Today, New Scientist reports on how a technology intended to solve a problem can be successfully used ten years later to solve a totally different one. In "Hi-fi failure helps to brighten beer," the magazine says that in the early 1990s, Philips developed a technology to enhance the sound quality of audio tapes. As tapes were dethroned by CDs, Philips didn't have any use for this technology. But now, a small Dutch company, fluXXion, is using it to develop micro filters. And these filters are currently used by Dutch brewer Bavaria to remove yeast residues from its beers.
Here are some short details about the technology.
To make their filters, Fluxxion places a 15-centimetre-wide silicon wafer disc - the sort microchips are made on - in a vacuum and uses a plasma beam to blast 3 billion 0.45-micrometre holes through the wafer. The wafer is then rinsed.
The two images above, extracted from fluXXion's website, show different views from these micro sieves (Credit: fluXXion).
What can we do with these filters?
The ultra-fine filter is a boon to brewers who need to remove cloudy yeast residues. Conventional beer filters are made of either densely packed fibres or a dusty material called kieselguhr, which consists of fossilised hard-walled algae called diatoms.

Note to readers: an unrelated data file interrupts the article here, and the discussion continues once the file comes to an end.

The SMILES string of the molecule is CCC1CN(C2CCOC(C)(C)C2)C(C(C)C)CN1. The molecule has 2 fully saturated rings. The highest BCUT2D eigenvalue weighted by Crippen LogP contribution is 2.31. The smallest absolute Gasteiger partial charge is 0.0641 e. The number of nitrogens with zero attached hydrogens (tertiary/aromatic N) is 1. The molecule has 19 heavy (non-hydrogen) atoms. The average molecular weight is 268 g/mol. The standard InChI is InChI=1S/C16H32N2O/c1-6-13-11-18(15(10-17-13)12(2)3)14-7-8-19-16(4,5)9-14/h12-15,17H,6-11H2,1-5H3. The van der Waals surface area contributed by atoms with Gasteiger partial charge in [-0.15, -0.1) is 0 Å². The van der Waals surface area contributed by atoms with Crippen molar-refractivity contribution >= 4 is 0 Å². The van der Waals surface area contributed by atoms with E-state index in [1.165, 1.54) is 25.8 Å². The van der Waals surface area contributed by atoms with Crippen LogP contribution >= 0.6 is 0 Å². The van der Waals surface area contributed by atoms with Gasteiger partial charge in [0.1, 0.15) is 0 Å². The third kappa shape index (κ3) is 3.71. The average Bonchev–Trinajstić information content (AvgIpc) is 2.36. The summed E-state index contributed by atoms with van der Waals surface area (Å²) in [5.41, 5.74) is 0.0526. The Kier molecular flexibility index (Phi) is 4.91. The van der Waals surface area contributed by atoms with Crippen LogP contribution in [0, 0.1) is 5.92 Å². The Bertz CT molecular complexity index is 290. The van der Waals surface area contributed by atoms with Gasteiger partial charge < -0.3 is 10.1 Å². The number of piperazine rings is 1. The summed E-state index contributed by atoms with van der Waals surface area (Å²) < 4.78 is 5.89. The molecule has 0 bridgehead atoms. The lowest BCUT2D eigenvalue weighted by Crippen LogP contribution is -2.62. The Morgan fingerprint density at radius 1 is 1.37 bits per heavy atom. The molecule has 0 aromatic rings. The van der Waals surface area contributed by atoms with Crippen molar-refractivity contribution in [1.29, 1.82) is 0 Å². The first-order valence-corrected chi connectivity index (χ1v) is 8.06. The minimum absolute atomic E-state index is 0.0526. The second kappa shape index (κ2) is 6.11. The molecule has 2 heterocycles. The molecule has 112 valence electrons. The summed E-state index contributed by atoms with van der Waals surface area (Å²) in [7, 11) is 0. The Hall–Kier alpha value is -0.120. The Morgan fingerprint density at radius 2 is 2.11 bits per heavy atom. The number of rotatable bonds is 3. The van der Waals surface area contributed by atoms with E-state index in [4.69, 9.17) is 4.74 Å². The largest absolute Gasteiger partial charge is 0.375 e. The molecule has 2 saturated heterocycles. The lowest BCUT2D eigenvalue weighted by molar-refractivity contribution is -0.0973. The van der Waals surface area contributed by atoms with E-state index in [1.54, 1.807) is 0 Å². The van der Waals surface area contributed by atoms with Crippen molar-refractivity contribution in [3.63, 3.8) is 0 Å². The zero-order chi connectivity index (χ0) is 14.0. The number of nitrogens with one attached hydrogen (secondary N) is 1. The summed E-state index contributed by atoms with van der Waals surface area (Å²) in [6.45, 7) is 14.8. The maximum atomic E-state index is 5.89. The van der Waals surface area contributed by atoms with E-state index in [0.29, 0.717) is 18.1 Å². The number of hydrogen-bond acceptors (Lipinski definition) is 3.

New Scientist explains that this conventional process is long and delicate, so brewers are searching for a different one.
To test the silicon filter, the Bavaria Brewery of Brabant in the Netherlands, gave Fluxxion cloudy barrels of freshly brewed beer to try filtering in the lab. The beer cleared so well that Bavaria installed its own pilot plant eight weeks ago.
According to New Scientist, fluXXion envisions other usages for these filters.
Fluxxion is testing it on milk to see if it can filter out bacteria and thus avoid pasteurisation, which can impair the taste. The firm is also experimenting with filters with 0.2-micrometre holes, to see if they can remove viruses from blood plasma.
For more information about the technology, you can check this page describing fluXXion's filtration methods.
Sources: Barry Fox, New Scientist, July 12, 2004; fluXXion website